He’s been hailed by The Guardian as “a cellist of power and grace,” one who possesses “mature artistry and willingness to go to the brink.” He’s Seth Parker Woods, a Ph.D. who last April joined the faculty of USC Thornton as an assistant professor of practice and is this year’s recipient of the Chamber Music America Michael Jaffee Visionary Award. Indeed, Woods, 38, has established a reputation as a versatile artist who straddles several genres.
And he’ll be doing just that on Dec. 4, when he collaborates with dancer Roderick George in a new version of his evening-length work Difficult Grace, a multimedia concert presented by UCLA’s Center for the Art of Performance at the Glorya Kaufman Dance Theater. Conceived by and featuring Woods in the triple role of cellist, narrator/guide, and movement artist, Grace also features film, spoken text, and visual artwork in its semi-autobiographical exploration of identity and personal growth that draws inspiration from a myriad of sources, including the Great Migration and the historic newspaper The Chicago Defender.
Woods, a native of Houston, holds degrees from Brooklyn College, Musik Akademie der Stadt Basel, and a doctorate from the University of Huddersfield in the U.K. In addition to his many solo performances, the cellist has appeared with ensembles such as the Basel Sinfonietta, Orchestra of St. Luke’s, and the Atlanta and Seattle Symphonies. An intrepid traveler, Woods in recent years has also performed at the Royal Albert Hall for the BBC Proms, at Belgium’s Ghent Festival, and with Italy’s Ensemble L’arsenale.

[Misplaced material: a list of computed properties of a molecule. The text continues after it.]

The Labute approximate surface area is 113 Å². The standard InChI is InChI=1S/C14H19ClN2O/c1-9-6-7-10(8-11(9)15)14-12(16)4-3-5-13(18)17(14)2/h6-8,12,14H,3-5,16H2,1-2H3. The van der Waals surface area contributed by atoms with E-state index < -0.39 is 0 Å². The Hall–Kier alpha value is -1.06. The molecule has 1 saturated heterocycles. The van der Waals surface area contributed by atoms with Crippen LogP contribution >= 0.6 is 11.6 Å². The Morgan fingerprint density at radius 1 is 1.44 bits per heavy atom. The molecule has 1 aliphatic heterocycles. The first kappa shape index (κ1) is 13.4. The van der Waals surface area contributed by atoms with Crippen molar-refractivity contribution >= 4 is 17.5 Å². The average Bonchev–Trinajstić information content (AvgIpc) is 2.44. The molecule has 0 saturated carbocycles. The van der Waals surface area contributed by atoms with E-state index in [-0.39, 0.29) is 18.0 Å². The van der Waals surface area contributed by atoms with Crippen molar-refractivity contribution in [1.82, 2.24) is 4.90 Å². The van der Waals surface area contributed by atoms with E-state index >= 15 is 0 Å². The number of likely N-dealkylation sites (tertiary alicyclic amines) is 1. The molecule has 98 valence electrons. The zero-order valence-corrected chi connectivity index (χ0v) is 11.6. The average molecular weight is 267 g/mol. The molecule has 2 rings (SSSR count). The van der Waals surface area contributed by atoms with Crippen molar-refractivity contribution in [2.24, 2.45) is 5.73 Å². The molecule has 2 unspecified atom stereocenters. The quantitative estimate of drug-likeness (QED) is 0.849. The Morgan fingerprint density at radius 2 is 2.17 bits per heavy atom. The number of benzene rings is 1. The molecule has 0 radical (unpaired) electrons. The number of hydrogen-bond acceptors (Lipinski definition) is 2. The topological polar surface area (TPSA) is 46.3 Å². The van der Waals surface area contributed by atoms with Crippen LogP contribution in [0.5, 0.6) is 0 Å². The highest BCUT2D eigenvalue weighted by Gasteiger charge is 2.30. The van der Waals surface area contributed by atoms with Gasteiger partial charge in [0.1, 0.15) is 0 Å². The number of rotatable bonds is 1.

Constantly seeking to expand musical horizons, Woods’s Iced Bodies was a contemporary reframing of the legendary avant-garde collaboration in 1972 between the maverick designer Jim McWilliams and the late cellist and performance artist Charlotte Moorman. While the latter used a saw and other tools to play a cello sculpted from ice as it melted, Woods’s 2017 rendering saw him pushing the sonic envelope, as the sounds of dripping and crackling ice were amplified and electronically processed.
SF Classical Voice caught up with the fiendishly busy musician to discuss Difficult Grace and his attraction to new music.
Was there music in your family, and why the cello?
My father was a musician, and all of my siblings played music. I first came across the cello as a young kid in the  movie The Witches of Eastwick. Susan Sarandon played a cellist, and from that first introduction, I started at an elementary school that had a strong arts and science program.
You’ve said that you’re “trying to change the face and the landscape in which music can be experienced, regardless of class or ethnicity or background.” Do you think you’re succeeding and, if so, in what ways?
I don’t know if I’m succeeding. I’m just trying to give a different lens to express myself and the stories that have come before. For so long, we’ve been taught that we’re just vessels for this music, for these composers. We [African Americans] also have our own narratives, whether they’re in our bodies as the voice or the cello, trumpet or timpani, or whatever the things are.